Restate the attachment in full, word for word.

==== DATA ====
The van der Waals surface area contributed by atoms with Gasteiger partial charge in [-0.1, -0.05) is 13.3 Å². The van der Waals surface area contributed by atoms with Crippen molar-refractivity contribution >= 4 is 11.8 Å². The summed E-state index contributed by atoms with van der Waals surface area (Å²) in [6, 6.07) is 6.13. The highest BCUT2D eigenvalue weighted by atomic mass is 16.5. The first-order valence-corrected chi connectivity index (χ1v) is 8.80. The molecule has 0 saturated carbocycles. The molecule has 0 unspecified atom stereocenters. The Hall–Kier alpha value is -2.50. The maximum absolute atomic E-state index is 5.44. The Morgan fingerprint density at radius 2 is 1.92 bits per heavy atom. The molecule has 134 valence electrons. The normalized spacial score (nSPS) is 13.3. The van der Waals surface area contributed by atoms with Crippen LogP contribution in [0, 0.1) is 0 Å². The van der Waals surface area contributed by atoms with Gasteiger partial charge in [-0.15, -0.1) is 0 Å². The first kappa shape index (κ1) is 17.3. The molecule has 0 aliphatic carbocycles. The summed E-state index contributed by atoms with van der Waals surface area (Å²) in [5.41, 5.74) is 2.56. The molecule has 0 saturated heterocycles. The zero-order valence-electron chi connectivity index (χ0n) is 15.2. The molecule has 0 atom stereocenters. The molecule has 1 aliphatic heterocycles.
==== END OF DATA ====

The van der Waals surface area contributed by atoms with Gasteiger partial charge in [-0.1, -0.05) is 13.3 Å². The van der Waals surface area contributed by atoms with Crippen molar-refractivity contribution >= 4 is 11.8 Å². The summed E-state index contributed by atoms with van der Waals surface area (Å²) in [6, 6.07) is 6.13. The highest BCUT2D eigenvalue weighted by atomic mass is 16.5. The first-order valence-corrected chi connectivity index (χ1v) is 8.80. The molecule has 0 saturated carbocycles. The molecule has 0 unspecified atom stereocenters. The Hall–Kier alpha value is -2.50. The maximum absolute atomic E-state index is 5.44. The Morgan fingerprint density at radius 2 is 1.92 bits per heavy atom. The molecule has 134 valence electrons. The normalized spacial score (nSPS) is 13.3. The van der Waals surface area contributed by atoms with Crippen LogP contribution in [0, 0.1) is 0 Å². The van der Waals surface area contributed by atoms with Gasteiger partial charge in [-0.15, -0.1) is 0 Å². The first kappa shape index (κ1) is 17.3. The molecule has 0 aliphatic carbocycles. The summed E-state index contributed by atoms with van der Waals surface area (Å²) in [5.41, 5.74) is 2.56. The molecule has 0 saturated heterocycles. The zero-order valence-electron chi connectivity index (χ0n) is 15.2. The molecule has 0 atom stereocenters. The molecule has 1 aliphatic heterocycles.